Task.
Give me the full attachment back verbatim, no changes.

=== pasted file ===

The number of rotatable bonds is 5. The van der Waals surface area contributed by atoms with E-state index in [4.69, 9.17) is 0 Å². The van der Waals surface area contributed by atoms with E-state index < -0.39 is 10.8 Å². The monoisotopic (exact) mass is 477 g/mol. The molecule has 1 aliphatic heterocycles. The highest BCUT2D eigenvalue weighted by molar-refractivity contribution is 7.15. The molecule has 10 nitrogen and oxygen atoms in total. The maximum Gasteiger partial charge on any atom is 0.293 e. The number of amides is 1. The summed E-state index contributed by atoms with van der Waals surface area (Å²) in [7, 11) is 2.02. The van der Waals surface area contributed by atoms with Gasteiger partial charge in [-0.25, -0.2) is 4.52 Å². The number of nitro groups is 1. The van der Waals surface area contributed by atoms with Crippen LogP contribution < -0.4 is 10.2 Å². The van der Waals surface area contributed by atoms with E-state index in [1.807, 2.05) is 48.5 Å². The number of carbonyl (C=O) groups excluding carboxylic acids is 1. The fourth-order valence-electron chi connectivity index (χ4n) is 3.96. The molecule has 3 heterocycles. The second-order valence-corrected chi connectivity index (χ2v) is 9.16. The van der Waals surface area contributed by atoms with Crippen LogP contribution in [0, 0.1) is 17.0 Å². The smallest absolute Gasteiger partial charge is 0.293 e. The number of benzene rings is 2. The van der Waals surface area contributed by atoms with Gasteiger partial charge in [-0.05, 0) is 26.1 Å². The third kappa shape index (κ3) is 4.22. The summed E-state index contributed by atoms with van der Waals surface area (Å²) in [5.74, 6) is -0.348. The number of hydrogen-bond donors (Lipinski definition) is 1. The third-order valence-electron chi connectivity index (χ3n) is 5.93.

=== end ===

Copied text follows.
The number of rotatable bonds is 5. The van der Waals surface area contributed by atoms with E-state index in [4.69, 9.17) is 0 Å². The van der Waals surface area contributed by atoms with E-state index < -0.39 is 10.8 Å². The monoisotopic (exact) mass is 477 g/mol. The molecule has 1 aliphatic heterocycles. The highest BCUT2D eigenvalue weighted by molar-refractivity contribution is 7.15. The molecule has 10 nitrogen and oxygen atoms in total. The maximum Gasteiger partial charge on any atom is 0.293 e. The number of amides is 1. The summed E-state index contributed by atoms with van der Waals surface area (Å²) in [7, 11) is 2.02. The van der Waals surface area contributed by atoms with Gasteiger partial charge in [-0.25, -0.2) is 4.52 Å². The number of nitro groups is 1. The van der Waals surface area contributed by atoms with Crippen LogP contribution < -0.4 is 10.2 Å². The van der Waals surface area contributed by atoms with E-state index in [1.807, 2.05) is 48.5 Å². The number of carbonyl (C=O) groups excluding carboxylic acids is 1. The fourth-order valence-electron chi connectivity index (χ4n) is 3.96. The molecule has 3 heterocycles. The second-order valence-corrected chi connectivity index (χ2v) is 9.16. The van der Waals surface area contributed by atoms with Crippen LogP contribution in [0, 0.1) is 17.0 Å². The smallest absolute Gasteiger partial charge is 0.293 e. The number of benzene rings is 2. The van der Waals surface area contributed by atoms with Gasteiger partial charge in [-0.05, 0) is 26.1 Å². The third kappa shape index (κ3) is 4.22. The summed E-state index contributed by atoms with van der Waals surface area (Å²) in [5.74, 6) is -0.348. The number of hydrogen-bond donors (Lipinski definition) is 1. The third-order valence-electron chi connectivity index (χ3n) is 5.93.